With the sun casting a dazzling pattern on the waters of the Long Island Sound visible from the window of the in New Rochelle, many members of the public gathered to honor former Chief Judge of the New York Court of Appeals Judith Kaye. The event was sponsored by the League of Women Voters (LWV) of Larchmont-Mamaroneck.
Kaye, a “failed journalist” by her own admission, briefly worked as a social reporter upon graduation from college. Wanting to escape her fate as a chronicler of weddings, she attended night school at New York University School of Law.
When she began working at prestigious law firm Sullivan and Cromwell, “women lawyers were something of a phenomenon.”
Echoing the universal frustrations of women entering the workplace in the late ’50s, Kaye said, “We were there presumably to meet a husband.
“I did, but the story didn’t end there,” she clarified.
Kaye went on to become the first female partner at Olwine, Connelley, Chase, O’Donnell and Wehyer. In 1983, she became the first female ever to be appointed Associate Judge to the NY Court of Appeals, New York’s highest court, by Gov. Mario Cuomo.
Additionally, Kaye has worked to improve the lives of children involved with the court system, and chairs the NY State Permanent Judicial Commission on Justice For Children. The organization has established a statewide system of Children’s Centers in the Courts and promoted the development of children in foster care among other things.
Although Kaye made great strides, she said that it is “still difficult today” for women in the workplace and “very easy for employers to slam the door in your face.”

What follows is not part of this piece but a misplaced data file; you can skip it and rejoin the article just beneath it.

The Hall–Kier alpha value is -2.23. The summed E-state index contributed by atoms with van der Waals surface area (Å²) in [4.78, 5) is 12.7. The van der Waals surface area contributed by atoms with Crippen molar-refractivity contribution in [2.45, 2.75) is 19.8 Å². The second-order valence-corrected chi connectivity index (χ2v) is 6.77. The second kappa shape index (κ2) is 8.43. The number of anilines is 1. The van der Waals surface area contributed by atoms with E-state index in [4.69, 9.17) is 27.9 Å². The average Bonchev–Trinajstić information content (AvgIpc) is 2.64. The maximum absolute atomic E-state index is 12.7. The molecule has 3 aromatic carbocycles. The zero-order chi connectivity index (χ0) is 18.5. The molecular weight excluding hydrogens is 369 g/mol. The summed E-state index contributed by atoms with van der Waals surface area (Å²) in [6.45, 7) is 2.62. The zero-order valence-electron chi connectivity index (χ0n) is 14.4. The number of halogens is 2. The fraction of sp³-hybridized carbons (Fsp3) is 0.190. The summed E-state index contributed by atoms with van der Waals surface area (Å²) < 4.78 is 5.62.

Although women only accounted for 3 percent of the law school population in the late ’50s, that number has steadily increased to 53 percent today. The major positions in law and government, however, Kaye noted, are still only marginally occupied—at 20 percent—by women, who appear to have hit a glass ceiling.
“We’re doing better, but not well enough,” she said emphatically.
A firm supporter of women’s rights in the workplace and beyond, the soft-spoken Kaye said, “It’s important we speak out and encourage women to believe in themselves and pursue their dreams.”
With her shoes kicked off, Kaye spoke informally about a time when she was working on a case that was transferred from Delaware to Florida. After several months of flying back and forth to Jacksonville—with three young children at home—she resigned to the shock of her male partners.
The life lesson she came away with was, “You just have to speak up for yourself—I cannot emphasize that enough,” she said, referring to women advocating for their own well-being.
“That’s something that’s especially hard for women to do.”
Referencing the White House Council on Women and Girls “Women in America” report, “The statistics on gender are grim and no longer tolerable,” she said, continuing, “Together we need to rewrite the statistics.”
Special guest Matilda Cuomo, former first lady under Gov. Mario Cuomo, and mother to the current governor, said that Kaye was an inspiration for all women, and “the most outstanding extraordinary woman I’ve ever met.”
Cuomo spoke to Patch about the importance of organizations like the LWV to help women know the issues and be able to make informed decisions as voters so they can select the most qualified candidate.
Additionally, Matilda Cuomo, a former schoolteacher, spoke passionately about the nonprofit organization she founded in 1987, Mentoring USA, that attempts to provide role models to high-risk kids, as well as to teach life skills like financial literacy and etiquette.
“Kids from middle-high school age need to be carefully taught about diversity, bullying and tolerance,” she said referring to the 8,000 kids in the program who are given one-on-one mentoring by trained volunteers.
Although the program was “eliminated by the new administration in 1994,” Gov. Andrew Cuomo encouraged his mother to keep it going; the program has even gone international, with sites in Italy and Spain.